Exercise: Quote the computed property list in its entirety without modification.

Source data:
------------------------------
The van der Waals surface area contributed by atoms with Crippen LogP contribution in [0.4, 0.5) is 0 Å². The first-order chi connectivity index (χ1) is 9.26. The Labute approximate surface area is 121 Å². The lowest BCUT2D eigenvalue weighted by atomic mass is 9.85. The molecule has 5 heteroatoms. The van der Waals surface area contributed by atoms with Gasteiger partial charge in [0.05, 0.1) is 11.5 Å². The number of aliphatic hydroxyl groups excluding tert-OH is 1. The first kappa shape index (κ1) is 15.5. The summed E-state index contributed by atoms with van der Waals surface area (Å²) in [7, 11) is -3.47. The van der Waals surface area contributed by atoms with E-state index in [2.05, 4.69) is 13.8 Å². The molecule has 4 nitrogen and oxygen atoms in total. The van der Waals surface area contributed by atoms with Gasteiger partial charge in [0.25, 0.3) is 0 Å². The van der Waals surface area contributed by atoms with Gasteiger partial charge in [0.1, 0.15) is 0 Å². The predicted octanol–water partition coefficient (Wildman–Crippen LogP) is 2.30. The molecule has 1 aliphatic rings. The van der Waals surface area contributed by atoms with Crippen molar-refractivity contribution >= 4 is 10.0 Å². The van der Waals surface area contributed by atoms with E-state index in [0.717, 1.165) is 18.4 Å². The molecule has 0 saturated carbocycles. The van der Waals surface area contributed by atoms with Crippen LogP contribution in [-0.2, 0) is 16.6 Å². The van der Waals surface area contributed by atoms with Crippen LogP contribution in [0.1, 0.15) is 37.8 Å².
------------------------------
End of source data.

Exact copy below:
The van der Waals surface area contributed by atoms with Crippen LogP contribution in [0.4, 0.5) is 0 Å². The first-order chi connectivity index (χ1) is 9.26. The Labute approximate surface area is 121 Å². The lowest BCUT2D eigenvalue weighted by atomic mass is 9.85. The molecule has 5 heteroatoms. The van der Waals surface area contributed by atoms with Gasteiger partial charge in [0.05, 0.1) is 11.5 Å². The number of aliphatic hydroxyl groups excluding tert-OH is 1. The first kappa shape index (κ1) is 15.5. The summed E-state index contributed by atoms with van der Waals surface area (Å²) in [7, 11) is -3.47. The van der Waals surface area contributed by atoms with E-state index in [2.05, 4.69) is 13.8 Å². The molecule has 4 nitrogen and oxygen atoms in total. The van der Waals surface area contributed by atoms with Gasteiger partial charge in [0.25, 0.3) is 0 Å². The van der Waals surface area contributed by atoms with Gasteiger partial charge in [0.1, 0.15) is 0 Å². The predicted octanol–water partition coefficient (Wildman–Crippen LogP) is 2.30. The molecule has 1 aliphatic rings. The van der Waals surface area contributed by atoms with Crippen molar-refractivity contribution >= 4 is 10.0 Å². The van der Waals surface area contributed by atoms with E-state index in [0.717, 1.165) is 18.4 Å². The molecule has 0 saturated carbocycles. The van der Waals surface area contributed by atoms with Crippen LogP contribution in [-0.2, 0) is 16.6 Å². The van der Waals surface area contributed by atoms with Crippen LogP contribution in [0.1, 0.15) is 37.8 Å².